Pastor Basil Schild writes: Re. “Anti-gay doctor falls on sword as religious links mount” (yesterday, item 3). Andrew Crook’s piece on the anti- gay doctors petition states that Pastor Basil Schild signed the petition. That is not true. I have not signed the petition, and have never seen it.
Crikey says: We have acknowledged this mistake and apologise to the Pastor for the error.
Uhlmann v Media Watch:
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Media Watch presenter Jonathan Holmes writes: Re. “Media briefs: Ten’s true colours … Uhlmann v Media Watch … Shorten on Mammamia …” (yesterday, item 17). On Monday night I deliberately refrained from entering into an unedifying Twitter war with Chris Uhlmann, a journalist for whom I have a lot of respect (as indeed I have for his executive producer Sally Neighbour).
But since you have chosen to reprint all his tweets from Monday night in Crikey, perhaps I had better make clear that in my opinion they entirely missed the point (which wasn’t that hard to grasp).
Curious readers are urged to go to the Media Watch website where they can find our item and 7.30‘s very comprehensive response, and make up their own minds.
Beer (and public relations):
Gabriel McDowell, managing director of Res Publica, writes: Re. “Come in Spinner: PR agencies in a spin over sense of belonging ” (yesterday, item 15). I wouldn’t dispute the thrust of Noel Turnbull’s article about the machinations within the PR industry but his characterisation of a beer industry campaign with which I was involved as not “smart” and needing a lot of “grovelling” to fix the relationship with the Howard government is simply wrong. Our PR and lobbying campaign was successful on every meaningful level.
It came about because of a Coalition election pledge that beer prices would remain virtually unchanged as a consequence of the new tax system. But subsequently Costello, as treasurer, introduced a significant hike in the excise rate, driving up beer prices.
Our campaign — which was sustained for over a year — eventually led to a reduction in the draught beer excise rate. The consequence was that the price of beer fell in pubs and clubs throughout Australia (how often have you seen the headline “beer prices down”?), reversing a decline in beer consumption and substantially restoring the beer industry’s profit pool to pre-GST levels.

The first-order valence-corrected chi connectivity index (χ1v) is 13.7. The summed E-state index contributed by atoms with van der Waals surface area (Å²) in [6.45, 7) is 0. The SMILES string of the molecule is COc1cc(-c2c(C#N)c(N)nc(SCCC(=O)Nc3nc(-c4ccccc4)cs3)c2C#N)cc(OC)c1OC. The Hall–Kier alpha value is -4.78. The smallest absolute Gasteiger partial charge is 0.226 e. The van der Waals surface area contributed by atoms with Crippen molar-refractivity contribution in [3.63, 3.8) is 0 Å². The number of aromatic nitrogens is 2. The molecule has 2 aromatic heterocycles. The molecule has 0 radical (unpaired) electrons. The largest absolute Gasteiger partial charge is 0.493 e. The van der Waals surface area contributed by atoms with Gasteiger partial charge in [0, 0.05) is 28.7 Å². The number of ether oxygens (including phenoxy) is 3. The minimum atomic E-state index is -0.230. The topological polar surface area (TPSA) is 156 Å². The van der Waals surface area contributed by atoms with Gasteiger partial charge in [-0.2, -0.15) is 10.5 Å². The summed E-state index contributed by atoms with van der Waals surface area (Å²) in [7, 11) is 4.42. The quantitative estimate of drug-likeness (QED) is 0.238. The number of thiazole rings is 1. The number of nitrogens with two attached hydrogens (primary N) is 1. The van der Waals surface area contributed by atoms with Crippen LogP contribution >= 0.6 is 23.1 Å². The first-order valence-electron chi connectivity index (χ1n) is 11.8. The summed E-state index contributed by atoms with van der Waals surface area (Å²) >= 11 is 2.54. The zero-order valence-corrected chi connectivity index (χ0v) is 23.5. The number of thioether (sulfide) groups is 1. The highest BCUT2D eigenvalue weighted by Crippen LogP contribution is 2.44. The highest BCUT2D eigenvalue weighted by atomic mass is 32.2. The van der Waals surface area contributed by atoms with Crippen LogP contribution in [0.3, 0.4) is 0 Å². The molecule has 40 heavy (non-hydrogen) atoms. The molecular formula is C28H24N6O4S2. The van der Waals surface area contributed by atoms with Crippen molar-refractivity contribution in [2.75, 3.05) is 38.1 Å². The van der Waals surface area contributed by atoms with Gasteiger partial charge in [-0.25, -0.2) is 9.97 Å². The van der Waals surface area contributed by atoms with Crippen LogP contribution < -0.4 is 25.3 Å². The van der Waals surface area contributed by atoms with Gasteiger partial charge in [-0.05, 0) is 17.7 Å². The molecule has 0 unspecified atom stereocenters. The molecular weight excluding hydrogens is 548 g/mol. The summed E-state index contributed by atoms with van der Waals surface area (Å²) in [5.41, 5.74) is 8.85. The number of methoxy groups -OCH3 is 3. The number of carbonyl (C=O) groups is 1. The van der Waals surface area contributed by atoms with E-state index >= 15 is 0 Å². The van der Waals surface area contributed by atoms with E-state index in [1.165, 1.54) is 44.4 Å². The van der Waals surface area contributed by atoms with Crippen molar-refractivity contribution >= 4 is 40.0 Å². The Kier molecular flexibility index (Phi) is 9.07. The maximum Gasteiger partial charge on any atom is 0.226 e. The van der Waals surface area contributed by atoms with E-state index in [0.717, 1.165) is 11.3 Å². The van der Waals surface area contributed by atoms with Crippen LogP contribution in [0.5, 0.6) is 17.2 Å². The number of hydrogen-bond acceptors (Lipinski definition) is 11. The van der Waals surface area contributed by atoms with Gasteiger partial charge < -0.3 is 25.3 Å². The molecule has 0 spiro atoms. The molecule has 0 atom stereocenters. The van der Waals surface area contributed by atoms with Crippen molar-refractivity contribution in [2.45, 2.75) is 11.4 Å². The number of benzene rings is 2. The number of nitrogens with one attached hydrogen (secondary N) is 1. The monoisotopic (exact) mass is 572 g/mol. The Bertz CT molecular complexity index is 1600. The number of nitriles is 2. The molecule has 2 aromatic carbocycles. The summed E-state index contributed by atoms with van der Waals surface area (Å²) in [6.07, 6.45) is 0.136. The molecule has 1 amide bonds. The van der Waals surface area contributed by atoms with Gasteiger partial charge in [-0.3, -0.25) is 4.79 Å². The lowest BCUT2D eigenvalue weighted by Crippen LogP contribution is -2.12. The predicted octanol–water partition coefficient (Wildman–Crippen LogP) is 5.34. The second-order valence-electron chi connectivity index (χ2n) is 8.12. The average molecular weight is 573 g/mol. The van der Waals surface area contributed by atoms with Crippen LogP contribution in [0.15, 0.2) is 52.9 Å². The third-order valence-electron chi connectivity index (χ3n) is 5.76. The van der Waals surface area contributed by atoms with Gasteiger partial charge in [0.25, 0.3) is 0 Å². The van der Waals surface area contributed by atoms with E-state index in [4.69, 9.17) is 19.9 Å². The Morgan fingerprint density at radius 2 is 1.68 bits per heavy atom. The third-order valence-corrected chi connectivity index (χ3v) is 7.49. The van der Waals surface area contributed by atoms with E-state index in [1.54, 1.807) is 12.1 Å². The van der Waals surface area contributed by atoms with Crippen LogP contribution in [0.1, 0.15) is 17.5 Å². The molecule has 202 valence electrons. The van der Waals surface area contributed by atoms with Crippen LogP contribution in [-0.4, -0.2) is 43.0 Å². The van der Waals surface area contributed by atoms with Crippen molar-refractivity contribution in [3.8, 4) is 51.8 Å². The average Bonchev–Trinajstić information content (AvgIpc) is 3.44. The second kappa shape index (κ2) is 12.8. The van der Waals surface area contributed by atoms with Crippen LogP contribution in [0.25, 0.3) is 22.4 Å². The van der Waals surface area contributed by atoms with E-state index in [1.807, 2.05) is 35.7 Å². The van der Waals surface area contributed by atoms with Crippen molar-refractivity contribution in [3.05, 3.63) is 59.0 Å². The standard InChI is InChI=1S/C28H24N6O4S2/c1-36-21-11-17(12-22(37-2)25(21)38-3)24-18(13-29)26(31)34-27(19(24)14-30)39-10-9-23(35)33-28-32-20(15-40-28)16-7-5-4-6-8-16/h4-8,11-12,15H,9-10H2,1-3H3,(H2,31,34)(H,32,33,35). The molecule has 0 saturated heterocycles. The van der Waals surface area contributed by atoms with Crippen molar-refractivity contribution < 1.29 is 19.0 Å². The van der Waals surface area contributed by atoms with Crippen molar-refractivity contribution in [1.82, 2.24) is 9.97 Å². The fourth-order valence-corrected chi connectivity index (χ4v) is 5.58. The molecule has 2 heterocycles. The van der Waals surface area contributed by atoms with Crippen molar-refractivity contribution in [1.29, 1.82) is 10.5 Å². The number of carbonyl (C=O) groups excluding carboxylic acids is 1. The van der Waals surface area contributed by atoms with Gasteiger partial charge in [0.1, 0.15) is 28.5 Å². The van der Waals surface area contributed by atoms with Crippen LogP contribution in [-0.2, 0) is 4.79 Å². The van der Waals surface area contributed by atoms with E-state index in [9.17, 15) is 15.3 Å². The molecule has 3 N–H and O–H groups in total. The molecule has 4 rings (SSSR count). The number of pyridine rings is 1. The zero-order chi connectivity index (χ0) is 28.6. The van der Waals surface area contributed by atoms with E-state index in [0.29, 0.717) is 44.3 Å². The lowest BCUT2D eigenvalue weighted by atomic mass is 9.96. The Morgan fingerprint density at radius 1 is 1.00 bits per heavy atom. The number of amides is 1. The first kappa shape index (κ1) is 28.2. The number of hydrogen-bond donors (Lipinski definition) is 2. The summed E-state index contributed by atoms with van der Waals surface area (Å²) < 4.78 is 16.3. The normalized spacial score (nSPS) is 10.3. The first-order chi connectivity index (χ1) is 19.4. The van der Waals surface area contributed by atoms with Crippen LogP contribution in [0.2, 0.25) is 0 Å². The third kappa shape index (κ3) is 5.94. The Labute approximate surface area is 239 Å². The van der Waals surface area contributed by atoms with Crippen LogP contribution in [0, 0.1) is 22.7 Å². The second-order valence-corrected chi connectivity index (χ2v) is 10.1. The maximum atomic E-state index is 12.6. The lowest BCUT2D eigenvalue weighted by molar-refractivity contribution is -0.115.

Inevitably, it was Costello who bore the brunt of our very public campaign. I think it is fair to say he was pretty grumpy as a result. It was Howard who made the peace with industry and initiated the discussions with the Democrats to facilitate the passage of a suitably amended excise bill through the Senate. If anything, the PM’s personal political capital was enhanced.
The beer industry and its lobbyists continued to enjoy a good working relationship with the PM’s office and with other Howard ministers with whom we engaged, with the understandable exception of the treasurer. I certainly don’t recall any of us doing any “grovelling”.
A code of conduct:
Chris Johnson writes: Re. “Commonwealth lags badly on MP code of conduct” (Monday, item 2).” Note that it’s taken a hung parliament to lift the lid on political integrity. So desperate for outright power, the two majors have gone hammer and tongs to lay each other bare. But the bad news is that Peter Slipper and Craig Thomson are just blow-ins to a loyal-to-loser parliamentary brotherhood of zipped lips and smothers for mates that wreaks of footy and bikie culture.
Law-breaking, civil and human rights violations all documented in parliamentary lore are the inevitable wash-up of handing ordinary people extraordinary powers. The media coverage of “complex characters in the tradition of the Australian larrikin MP” is tip of the iceberg. Those who can’t run their own lives or behave like decent human beings also arbitrarily manage workplaces in electorates across Australia. And in these hippie-style outposts, sick leave, sackings, counselling, termination and compensation packages hide the statistics and degree of workplace and other exploitation.
There’s relatively minor stuff like repaying staff for electorate costs with a bounced cheque and threatening dismissal for refusing to drink on the job. And then there’s HREOC intervention over discrimination and, in Gillian Sneddon’s case, outright blackballing for being an innocent bystander of Milton Orkopoulos’ wretched activities. Why parties and parliaments didn’t address Orkopoulos’ use of his Swansea bolt-hole as a den of iniquity under the NSW Coat of Arms beggars belief.
If the permissive nature of his workplace abetted his jail sentence for crimes against young local boys in return for drugs and money, it should have been the subject of an inquiry. So too Sneddon’s ghastly predicament of being no one’s workplace responsibility. Civil, criminal and protracted legal stoushes with confidential million-dollar-plus settlements don’t deal with corrupt behaviour — they encourage it. Yes, of course MP conduct and unfettered powers need to be reassessed because right now our parliamentary system rivals certain religious institutions on scandal and abuse cover-up.
Keith Thomas writes: Re. Yesterday’s editorial. In your editorial yesterday you complained that “even Barack Obama can’t make people believe he stands on principle”. But have you considered that you may be looking at the wrong principle?
Is it not possible that Obama has a principle that where a sufficiently large proportion of the population want a certain change, and that change does not cut across his other principles, he will condone that change, regardless of his personal principles, beliefs, preferences or prejudices?
Chris O’ Regan writes: Your editorial made an interesting pragmatic signal when it said “Even Barack Obama can’t make people believe he stands on principle”. Perhaps he’d have an easier job of it if he’d introduced a public option and closed Guantanamo Bay. I’m just sayin’ …